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Meet Daniel Hashimoto of Action Movie Kid in Porter Ranch

Today we’d like to introduce you to Daniel Hashimoto.

Daniel, please share your story with us. How did you get to where you are today?
All my life I’ve been in love with movies like Star Wars and Roger Rabbit – not just the movies, but the idea of making those movies. When I was six years old, I began using an Amiga 2000 and Deluxe Paint to animate monsters and robots frame by frame – then film them off my screen onto a double-decker BetaMax.

Over the next 25 years, my tools improved – the program After Effects allowed me to create “epic” videos in high school with my friends – adding amateur visual effects to create dinosaurs, helicopters and explosions to spice up our school assemblies. I attended USC Film School where I continued to focusing on visual-effects-driven shorts.

My first 9-6 job was at DreamWorks Animation where over the course of a decade, I carved out my own department, using After Effects to create 2d sequences for our movies. I also met my beautiful wife and creative partner Mandy Richardville. Our first son, James would change the course of our lives.

Mandy and I wanted James to live in the fantasy world we grew up in and encouraged him to believe in the magic of life. Then on a whim, we turned our background in film into modified home videos of James we called Action Movie Kid. The goal was to make our friends and family chuckle, seeing videos of James leaping into puddles, skydiving, and blowing up store displays – the surprise came when these videos went viral after a few months of being online – and a million people saw the videos in a single day.

Action Movie Kid took on a life of its own, propelling us away from DreamWorks to pursue making commercials for Toys ‘R’ Us, DisneyWorld, and Lucasfilm. When our daughter Sophia was born, she was rolled into our visual-effect-charmed life and continue producing videos to this day, now writing episodes with our new partner Joshua Pruett (Emmy-nominated Animation Writer and life-long friend). The channel now has over a million subscribers – a number none of us can really fathom.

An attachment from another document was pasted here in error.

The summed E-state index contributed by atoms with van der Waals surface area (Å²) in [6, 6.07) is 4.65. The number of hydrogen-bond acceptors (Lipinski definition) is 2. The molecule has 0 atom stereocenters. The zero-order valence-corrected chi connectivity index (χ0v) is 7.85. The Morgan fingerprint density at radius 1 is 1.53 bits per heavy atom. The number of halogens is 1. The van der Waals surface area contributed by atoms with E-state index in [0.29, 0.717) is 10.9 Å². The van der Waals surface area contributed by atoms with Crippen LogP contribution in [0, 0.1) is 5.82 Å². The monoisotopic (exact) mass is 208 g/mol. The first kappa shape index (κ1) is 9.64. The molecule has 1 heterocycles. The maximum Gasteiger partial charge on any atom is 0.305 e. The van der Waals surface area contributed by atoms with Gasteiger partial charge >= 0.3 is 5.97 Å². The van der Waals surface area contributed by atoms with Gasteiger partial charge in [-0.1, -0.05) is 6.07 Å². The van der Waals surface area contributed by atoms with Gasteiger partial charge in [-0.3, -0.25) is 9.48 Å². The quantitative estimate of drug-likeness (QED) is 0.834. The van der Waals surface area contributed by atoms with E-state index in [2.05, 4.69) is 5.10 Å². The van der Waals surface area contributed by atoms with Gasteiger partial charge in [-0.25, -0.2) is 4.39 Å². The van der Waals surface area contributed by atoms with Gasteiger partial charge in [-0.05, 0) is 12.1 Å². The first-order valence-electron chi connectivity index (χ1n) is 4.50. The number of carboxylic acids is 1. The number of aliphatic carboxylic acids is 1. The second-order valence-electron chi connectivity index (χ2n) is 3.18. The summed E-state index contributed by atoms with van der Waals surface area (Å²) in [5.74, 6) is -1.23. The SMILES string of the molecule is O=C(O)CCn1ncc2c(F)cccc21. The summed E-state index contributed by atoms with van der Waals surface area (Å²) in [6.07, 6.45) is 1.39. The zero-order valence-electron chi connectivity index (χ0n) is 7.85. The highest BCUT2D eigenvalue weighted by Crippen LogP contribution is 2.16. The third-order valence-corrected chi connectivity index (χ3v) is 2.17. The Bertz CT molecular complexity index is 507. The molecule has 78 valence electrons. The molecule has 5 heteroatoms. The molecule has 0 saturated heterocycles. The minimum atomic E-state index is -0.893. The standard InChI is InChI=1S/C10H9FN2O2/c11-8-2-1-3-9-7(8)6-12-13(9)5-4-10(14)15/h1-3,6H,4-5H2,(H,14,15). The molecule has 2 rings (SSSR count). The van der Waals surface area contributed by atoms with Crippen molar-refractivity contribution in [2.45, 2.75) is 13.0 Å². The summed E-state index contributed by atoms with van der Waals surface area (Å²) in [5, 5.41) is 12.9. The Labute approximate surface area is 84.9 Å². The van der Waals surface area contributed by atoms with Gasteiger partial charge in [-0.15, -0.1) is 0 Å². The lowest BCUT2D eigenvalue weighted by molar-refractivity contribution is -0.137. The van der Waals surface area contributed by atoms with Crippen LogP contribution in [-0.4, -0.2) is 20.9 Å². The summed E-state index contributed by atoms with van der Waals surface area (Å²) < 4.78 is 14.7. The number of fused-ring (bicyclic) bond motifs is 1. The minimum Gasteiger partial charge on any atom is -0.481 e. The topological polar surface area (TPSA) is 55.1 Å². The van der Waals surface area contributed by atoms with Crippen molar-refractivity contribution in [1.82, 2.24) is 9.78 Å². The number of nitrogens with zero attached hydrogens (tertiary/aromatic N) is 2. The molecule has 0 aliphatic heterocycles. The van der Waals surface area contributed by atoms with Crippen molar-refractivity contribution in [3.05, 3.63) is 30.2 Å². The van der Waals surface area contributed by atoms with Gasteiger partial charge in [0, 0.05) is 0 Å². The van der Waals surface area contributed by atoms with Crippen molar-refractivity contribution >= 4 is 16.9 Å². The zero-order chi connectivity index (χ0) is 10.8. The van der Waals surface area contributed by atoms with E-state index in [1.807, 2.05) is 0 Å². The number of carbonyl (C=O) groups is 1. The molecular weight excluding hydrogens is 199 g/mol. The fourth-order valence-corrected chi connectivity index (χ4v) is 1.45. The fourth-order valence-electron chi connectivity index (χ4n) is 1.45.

None of this changed much of who I was in 1986, but it did lead to a miraculous intersection of everything I was passionate about.

Overall, has it been relatively smooth? If not, what were some of the struggles along the way?
I must start by saying that I was a child of two very supportive doctors – meaning my upbringing and access to technology was tremendously privileged. I didn’t have the obstacle of access to equipment or software growing up. I had a leg up on many people with the same creative desires. My parents also gave me a very strong work ethic. I would lean into trying to work myself to the bone to not disappoint those who supported me – to never coast but to make something of myself.

During college, I worked day and night to earn an income through motion graphics for television shows and DVDs. I liked honing my skills with an “always be making something” attitude. The trade off was a very unusual sleep schedule and the tendency to “burn out” on every project I double-book myself on.

The highlights of my life are so tremendous, and I’m thankful and humbled by all the wonderful people we’ve met and been able to work with along the way. Some of our largest struggles along the way mostly had to do with what direction to take our lives in. An important lesson for any upcoming “influlencer” is that YouTube alone doesn’t pay the bills – we are older than many “YouTubers” and never expected it to fully provide for us. Finding work that can comfortably provide for our family of four and allow us the extra time to produce videos with the family has been a difficult balance. I want to be a good father, a good husband and a productive video producer – and since my strong suit has never been organization or time management, there have certainly been some challenging moments where I learned a lot.

Action Movie Kid – what should we know? What do you do best? What sets you apart from the competition?
Action Movie Kids brings my children James and Sophia’s imaginations to life using visual effects. Making moments look as magical on screen as they are inside a child’s mind is our business and focus. I believe what set us apart and earned us most of our commercial success was our ability to create videos that look like home videos, grounded in the real world – and then flipping them on their head by having something fantastical happen. The home video aesthetic is so relatable in the age where everyone is filming themselves with phones – but the shock and delight of seeing an explosion, a lightsaber, a dinosaur or giant robots invade our real lives is something extra.

Our unique ability to make larger than life videos directly with clients has allowed us to write and direct 60 commercials for Toys ‘R’ Us and spots for Amazon, Target, Marvel, Disney, LucasFilm, Samsung, LG, and Toyota. The three of us coordinate with ad agencies to produce home videos that look like they were created by a post facility.

What is “success” or “successful” for you?
Personally, and very simply, I like knowing that people are looking at something I’ve made and smiling while they do. If it makes people smile enough to share it with their friends, that marks something as a success for me. I certainly get swept up in subscriber counts, video views, etc. – but in the end, I really try boiling it down to just making the world escape reality for just a moment.

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